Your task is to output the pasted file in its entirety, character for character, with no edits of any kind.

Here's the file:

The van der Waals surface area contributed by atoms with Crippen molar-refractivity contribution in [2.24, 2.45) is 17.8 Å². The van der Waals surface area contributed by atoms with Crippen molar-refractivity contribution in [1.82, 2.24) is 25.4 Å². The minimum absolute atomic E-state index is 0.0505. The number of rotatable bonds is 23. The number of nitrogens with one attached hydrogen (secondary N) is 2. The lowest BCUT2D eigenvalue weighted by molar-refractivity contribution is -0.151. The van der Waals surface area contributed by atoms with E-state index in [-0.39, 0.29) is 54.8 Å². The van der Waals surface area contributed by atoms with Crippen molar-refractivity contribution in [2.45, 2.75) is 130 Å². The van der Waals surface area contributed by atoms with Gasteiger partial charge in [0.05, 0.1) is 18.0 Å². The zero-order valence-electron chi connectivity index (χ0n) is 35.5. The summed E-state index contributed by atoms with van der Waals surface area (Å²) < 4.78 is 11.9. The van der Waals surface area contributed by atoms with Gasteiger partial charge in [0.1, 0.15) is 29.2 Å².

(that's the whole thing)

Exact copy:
The van der Waals surface area contributed by atoms with Crippen molar-refractivity contribution in [2.24, 2.45) is 17.8 Å². The van der Waals surface area contributed by atoms with Crippen molar-refractivity contribution in [1.82, 2.24) is 25.4 Å². The minimum absolute atomic E-state index is 0.0505. The number of rotatable bonds is 23. The number of nitrogens with one attached hydrogen (secondary N) is 2. The lowest BCUT2D eigenvalue weighted by molar-refractivity contribution is -0.151. The van der Waals surface area contributed by atoms with E-state index in [-0.39, 0.29) is 54.8 Å². The van der Waals surface area contributed by atoms with Crippen molar-refractivity contribution in [2.45, 2.75) is 130 Å². The van der Waals surface area contributed by atoms with Gasteiger partial charge in [0.05, 0.1) is 18.0 Å². The zero-order valence-electron chi connectivity index (χ0n) is 35.5. The summed E-state index contributed by atoms with van der Waals surface area (Å²) < 4.78 is 11.9. The van der Waals surface area contributed by atoms with Gasteiger partial charge in [0.1, 0.15) is 29.2 Å².